The dollar has weakened slightly versus the Euro on Friday following a rally in stock markets in Euro and the United States. The global growth concerns that have weighed on investors' risk appetites over the last 3 days lessened somewhat at the end of the week. The better than expected U.S. consumer sentiment result and the agreement on an increase to the European firewall appear to have been the catalysts.
Eurozone finance ministers decided to raise the combined size of the region's bailout funds to prevent the possible spillover of the debt crisis in some member states. The ceiling for lending by the European Stability Mechanism (ESM) and European Financial Stability Facility (EFSF) will be increased to EUR 700 billion, the Eurogroup, which represents euro area finance ministers, said in a statement on Friday.
After today's move, the maximum lending volume of ESM is envisaged at EUR 500 billion by mid-2013. The combined lending ceiling of the ESM and the EFSF will continue to be set at EUR 700 billion, the statement said. Further, Eurozone members have committed to provide EUR 150 billion additional bilateral contributions to the International Monetary Fund.
The Spanish government also announced its proposed budget on Friday. The government plans to cut the country's deficit to 5.3 percent of GDP. The budget includes EUR17.8 billion in government spending cuts. The budget will be discussed in parliament on Tuesday.
The buck retreated against the Euro in early trade Friday, before bouncing back near the middle of the range it has been trading in for the past week. The currency is hovering around $1.33.
Eurozone inflation eased in March but at a slower than expected pace, the flash estimate published by Eurostat showed Friday. Annual inflation fell to 2.6 percent in March from 2.7 percent in February. March's inflation was the lowest since August 2011, but slightly higher than the 2.5 percent consensus forecast.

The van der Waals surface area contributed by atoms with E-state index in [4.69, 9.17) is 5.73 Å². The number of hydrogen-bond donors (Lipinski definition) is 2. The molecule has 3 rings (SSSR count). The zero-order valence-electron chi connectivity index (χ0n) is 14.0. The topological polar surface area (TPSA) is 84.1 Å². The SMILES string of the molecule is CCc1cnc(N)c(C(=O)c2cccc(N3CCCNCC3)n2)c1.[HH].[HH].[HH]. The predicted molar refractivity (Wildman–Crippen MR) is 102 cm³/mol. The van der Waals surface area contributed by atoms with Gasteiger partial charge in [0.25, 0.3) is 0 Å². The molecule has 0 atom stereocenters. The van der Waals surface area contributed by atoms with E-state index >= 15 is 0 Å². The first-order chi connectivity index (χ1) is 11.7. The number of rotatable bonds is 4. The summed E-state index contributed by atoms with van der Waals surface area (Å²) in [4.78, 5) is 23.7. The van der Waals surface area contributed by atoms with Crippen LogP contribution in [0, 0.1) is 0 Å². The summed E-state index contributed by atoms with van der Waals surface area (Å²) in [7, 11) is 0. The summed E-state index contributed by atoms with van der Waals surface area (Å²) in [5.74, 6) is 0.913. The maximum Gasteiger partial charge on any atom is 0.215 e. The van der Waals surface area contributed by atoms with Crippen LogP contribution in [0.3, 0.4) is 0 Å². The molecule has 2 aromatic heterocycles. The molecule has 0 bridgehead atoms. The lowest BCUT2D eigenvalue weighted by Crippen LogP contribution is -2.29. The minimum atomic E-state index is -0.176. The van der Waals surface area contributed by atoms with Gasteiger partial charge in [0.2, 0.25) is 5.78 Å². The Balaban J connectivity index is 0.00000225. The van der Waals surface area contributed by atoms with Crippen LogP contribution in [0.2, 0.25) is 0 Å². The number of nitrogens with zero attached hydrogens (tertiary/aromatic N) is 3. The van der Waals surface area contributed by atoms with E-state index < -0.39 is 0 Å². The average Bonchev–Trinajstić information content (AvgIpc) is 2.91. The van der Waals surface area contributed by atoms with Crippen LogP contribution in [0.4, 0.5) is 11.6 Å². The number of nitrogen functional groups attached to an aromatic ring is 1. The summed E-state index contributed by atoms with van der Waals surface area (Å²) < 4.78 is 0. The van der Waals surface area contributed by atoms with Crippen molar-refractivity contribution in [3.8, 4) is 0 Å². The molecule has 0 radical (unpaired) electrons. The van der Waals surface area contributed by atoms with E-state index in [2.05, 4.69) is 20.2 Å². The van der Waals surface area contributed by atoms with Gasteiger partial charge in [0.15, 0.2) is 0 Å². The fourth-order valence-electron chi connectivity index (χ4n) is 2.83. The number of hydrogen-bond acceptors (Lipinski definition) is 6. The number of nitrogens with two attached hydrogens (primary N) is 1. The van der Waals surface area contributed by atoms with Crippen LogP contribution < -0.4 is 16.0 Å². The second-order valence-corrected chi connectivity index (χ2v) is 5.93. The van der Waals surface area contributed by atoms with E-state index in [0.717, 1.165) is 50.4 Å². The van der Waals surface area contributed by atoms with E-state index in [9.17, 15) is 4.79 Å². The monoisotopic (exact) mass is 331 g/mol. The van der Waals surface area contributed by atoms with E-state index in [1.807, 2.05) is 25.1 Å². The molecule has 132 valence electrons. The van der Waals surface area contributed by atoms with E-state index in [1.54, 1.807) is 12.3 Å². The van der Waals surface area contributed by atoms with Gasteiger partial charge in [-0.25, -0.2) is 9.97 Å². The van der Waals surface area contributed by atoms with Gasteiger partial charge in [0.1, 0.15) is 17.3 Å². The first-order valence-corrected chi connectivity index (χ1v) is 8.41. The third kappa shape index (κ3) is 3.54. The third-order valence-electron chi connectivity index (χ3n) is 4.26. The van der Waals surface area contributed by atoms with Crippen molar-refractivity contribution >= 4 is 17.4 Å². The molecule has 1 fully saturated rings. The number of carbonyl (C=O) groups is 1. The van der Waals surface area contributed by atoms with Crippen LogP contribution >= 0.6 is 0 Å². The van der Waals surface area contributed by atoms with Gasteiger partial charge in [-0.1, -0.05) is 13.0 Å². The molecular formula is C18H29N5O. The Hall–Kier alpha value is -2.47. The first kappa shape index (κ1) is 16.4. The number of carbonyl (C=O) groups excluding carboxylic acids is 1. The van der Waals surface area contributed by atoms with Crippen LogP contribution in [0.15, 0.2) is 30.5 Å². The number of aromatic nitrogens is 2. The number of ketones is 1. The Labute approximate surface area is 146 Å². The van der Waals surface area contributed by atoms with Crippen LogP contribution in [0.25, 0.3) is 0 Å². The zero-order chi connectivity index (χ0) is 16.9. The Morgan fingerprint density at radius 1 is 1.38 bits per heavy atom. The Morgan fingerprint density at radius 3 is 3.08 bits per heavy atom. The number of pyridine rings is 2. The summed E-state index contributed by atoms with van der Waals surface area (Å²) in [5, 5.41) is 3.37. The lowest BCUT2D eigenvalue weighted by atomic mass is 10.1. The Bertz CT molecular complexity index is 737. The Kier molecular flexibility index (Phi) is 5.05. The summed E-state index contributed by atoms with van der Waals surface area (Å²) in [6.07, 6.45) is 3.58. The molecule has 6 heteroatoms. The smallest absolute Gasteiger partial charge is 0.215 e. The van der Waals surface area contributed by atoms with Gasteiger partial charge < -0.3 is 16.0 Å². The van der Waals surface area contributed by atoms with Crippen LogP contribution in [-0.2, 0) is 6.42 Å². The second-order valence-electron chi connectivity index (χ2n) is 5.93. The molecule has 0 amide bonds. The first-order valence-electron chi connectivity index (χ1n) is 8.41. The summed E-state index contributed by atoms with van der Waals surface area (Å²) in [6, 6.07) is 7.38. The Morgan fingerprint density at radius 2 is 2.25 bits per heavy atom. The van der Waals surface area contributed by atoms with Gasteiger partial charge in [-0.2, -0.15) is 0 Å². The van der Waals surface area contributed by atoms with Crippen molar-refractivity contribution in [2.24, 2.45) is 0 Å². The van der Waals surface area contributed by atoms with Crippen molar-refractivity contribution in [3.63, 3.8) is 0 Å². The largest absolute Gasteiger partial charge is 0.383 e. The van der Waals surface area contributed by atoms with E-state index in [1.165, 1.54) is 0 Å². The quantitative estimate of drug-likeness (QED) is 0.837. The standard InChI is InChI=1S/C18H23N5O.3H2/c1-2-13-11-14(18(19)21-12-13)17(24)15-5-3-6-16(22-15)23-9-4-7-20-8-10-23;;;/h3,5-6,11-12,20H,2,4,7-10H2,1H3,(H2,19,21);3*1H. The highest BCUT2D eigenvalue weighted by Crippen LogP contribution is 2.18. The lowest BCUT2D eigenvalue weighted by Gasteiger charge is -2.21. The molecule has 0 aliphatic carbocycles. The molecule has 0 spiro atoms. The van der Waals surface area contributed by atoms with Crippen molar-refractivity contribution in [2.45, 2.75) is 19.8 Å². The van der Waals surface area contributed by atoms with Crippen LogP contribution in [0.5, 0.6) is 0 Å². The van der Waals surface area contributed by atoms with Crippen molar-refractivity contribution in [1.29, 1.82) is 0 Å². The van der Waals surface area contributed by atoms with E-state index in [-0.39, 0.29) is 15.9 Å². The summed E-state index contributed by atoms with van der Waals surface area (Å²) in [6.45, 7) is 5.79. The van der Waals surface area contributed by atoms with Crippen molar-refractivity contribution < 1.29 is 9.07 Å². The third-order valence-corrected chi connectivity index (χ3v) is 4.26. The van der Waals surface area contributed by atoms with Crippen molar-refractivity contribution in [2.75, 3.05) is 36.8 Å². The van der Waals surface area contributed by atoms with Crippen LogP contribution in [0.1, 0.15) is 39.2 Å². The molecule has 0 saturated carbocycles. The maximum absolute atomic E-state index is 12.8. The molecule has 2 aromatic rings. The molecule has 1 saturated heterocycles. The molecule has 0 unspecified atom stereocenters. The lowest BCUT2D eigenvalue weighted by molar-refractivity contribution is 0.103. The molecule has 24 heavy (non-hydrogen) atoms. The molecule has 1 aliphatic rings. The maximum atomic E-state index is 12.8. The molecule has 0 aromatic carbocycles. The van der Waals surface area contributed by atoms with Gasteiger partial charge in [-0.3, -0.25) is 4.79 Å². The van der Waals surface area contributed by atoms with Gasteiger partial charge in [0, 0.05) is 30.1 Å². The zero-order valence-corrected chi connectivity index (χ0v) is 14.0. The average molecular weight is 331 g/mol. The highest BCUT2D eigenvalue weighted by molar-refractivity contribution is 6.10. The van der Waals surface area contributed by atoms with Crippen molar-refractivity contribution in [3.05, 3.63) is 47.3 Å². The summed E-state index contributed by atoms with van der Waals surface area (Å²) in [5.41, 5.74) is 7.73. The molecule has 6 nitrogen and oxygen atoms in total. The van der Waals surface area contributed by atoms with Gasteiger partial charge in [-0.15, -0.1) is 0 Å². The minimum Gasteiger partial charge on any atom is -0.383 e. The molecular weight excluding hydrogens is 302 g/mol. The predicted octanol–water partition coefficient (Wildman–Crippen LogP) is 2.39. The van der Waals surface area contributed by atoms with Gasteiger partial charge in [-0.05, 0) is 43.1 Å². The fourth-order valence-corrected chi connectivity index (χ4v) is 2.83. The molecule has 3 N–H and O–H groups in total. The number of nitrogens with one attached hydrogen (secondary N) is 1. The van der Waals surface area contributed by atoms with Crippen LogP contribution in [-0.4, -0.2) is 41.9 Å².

Retail sales in Germany declined unexpectedly for a second consecutive month in February as concerns regarding rising fuel prices largely eclipsed positive sentiment from strong labor market conditions. The calendar and seasonally adjusted retail sales fell 1.1 percent month-on-month in real terms in February, following a 1.2 percent drop in January. Economists had expected 1.2 percent increase in sales during the month. Sales have fallen in four of the past six months.
The dollar reached a 4 1/2 month low of $1.6036 versus the pound sterling early Friday, but has since recovered slightly, to around $1.60.
Confidence among British consumers declined in March as this month's budget failed to calm households' concerns about the prospects of the economy. Research firm GfK NOP reported Friday that its consumer confidence index fell to -31 in March from -29 in February and January. Economists had forecast the score to remain unchanged at -29.
The greenback has improved versus the Japanese Yen on Friday. The dollar rebounded to Y82.782, after reaching a 3-week low of Y81.821 late Thursday.
The unemployment rate in Japan came in at a seasonally adjusted 4.5 percent in February, the Ministry of Internal Affairs and Communications said on Friday - beating forecasts for 4.6 percent, which would have been unchanged from the January reading.
With U.S. personal spending increasing at a much faster rate than personal income in the month of February, the Commerce Department released a report on Friday showing a notable drop in the personal savings rate for the month. The report showed that personal spending rose by 0.8 percent in February following an upwardly revised 0.4 percent increase in January. Economists had expected spending to increase by 0.6 percent compared to the 0.2 percent growth that had been reported for the previous month.
Meanwhile, personal income edged up by 0.2 percent in February, matching the downwardly revised increase seen in the previous month. Personal income had been expected to increase by 0.4 percent.
After jumping to a ten-month high in the month of February, the Institute for Supply Management - Chicago's index of regional business activity fell by month than expected in March, according to a report released by the group on Friday. The ISM Chicago said its business barometer fell to 62.2 in March from 64.0 in February, although a reading above 50 still indicates an increase in business activity. Economists had expected the index to show a more modest drop to a reading of 63.0.
While Reuters and the University of Michigan initially reported a drop in U.S. consumer sentiment in the month of March, a revised reported released on Friday showed that consumer sentiment actually improved during the month. The report showed that the consumer sentiment index for March was upwardly revised to a reading of 76.2 from the preliminary reading of 74.3. With the upward revision, the March reading is up from 75.3 in February and above economists' estimate of 75.0.
by RTT Staff Writer
For comments and feedback: firstname.lastname@example.org